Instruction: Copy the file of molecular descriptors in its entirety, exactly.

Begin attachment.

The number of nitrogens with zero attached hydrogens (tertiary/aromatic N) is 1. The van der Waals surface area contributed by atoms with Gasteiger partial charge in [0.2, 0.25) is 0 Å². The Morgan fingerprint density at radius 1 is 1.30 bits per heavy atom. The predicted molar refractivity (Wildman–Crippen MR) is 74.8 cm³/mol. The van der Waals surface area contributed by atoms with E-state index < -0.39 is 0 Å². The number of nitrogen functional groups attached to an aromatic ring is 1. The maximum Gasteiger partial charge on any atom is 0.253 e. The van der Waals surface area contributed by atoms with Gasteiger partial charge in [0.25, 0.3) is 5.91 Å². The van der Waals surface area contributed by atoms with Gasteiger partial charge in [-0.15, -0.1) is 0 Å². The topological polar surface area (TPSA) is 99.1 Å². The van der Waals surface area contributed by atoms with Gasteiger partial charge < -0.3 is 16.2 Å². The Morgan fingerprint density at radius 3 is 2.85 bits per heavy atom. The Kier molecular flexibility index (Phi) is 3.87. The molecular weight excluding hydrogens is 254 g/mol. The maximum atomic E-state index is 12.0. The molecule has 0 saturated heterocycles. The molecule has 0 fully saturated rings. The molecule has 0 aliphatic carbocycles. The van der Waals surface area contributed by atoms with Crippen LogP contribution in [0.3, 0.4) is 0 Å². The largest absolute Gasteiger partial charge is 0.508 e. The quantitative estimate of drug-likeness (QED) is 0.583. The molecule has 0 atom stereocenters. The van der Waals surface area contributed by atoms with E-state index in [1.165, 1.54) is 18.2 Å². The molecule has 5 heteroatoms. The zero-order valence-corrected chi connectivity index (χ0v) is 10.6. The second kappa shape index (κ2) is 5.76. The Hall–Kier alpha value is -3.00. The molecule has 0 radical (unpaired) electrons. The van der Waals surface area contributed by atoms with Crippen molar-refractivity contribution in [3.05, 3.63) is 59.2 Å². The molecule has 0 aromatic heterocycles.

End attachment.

The number of nitrogens with zero attached hydrogens (tertiary/aromatic N) is 1. The van der Waals surface area contributed by atoms with Gasteiger partial charge in [0.2, 0.25) is 0 Å². The Morgan fingerprint density at radius 1 is 1.30 bits per heavy atom. The predicted molar refractivity (Wildman–Crippen MR) is 74.8 cm³/mol. The van der Waals surface area contributed by atoms with E-state index < -0.39 is 0 Å². The number of nitrogen functional groups attached to an aromatic ring is 1. The maximum Gasteiger partial charge on any atom is 0.253 e. The van der Waals surface area contributed by atoms with Gasteiger partial charge in [0.25, 0.3) is 5.91 Å². The van der Waals surface area contributed by atoms with Gasteiger partial charge in [-0.15, -0.1) is 0 Å². The topological polar surface area (TPSA) is 99.1 Å². The van der Waals surface area contributed by atoms with Gasteiger partial charge < -0.3 is 16.2 Å². The Morgan fingerprint density at radius 3 is 2.85 bits per heavy atom. The Kier molecular flexibility index (Phi) is 3.87. The molecular weight excluding hydrogens is 254 g/mol. The maximum atomic E-state index is 12.0. The molecule has 0 saturated heterocycles. The molecule has 0 fully saturated rings. The molecule has 0 aliphatic carbocycles. The van der Waals surface area contributed by atoms with Crippen LogP contribution in [0.3, 0.4) is 0 Å². The largest absolute Gasteiger partial charge is 0.508 e. The quantitative estimate of drug-likeness (QED) is 0.583. The molecule has 0 atom stereocenters. The van der Waals surface area contributed by atoms with E-state index in [1.165, 1.54) is 18.2 Å². The molecule has 5 heteroatoms. The zero-order valence-corrected chi connectivity index (χ0v) is 10.6. The second kappa shape index (κ2) is 5.76. The Hall–Kier alpha value is -3.00. The molecule has 0 radical (unpaired) electrons. The van der Waals surface area contributed by atoms with Crippen molar-refractivity contribution in [3.05, 3.63) is 59.2 Å². The molecule has 0 aromatic heterocycles.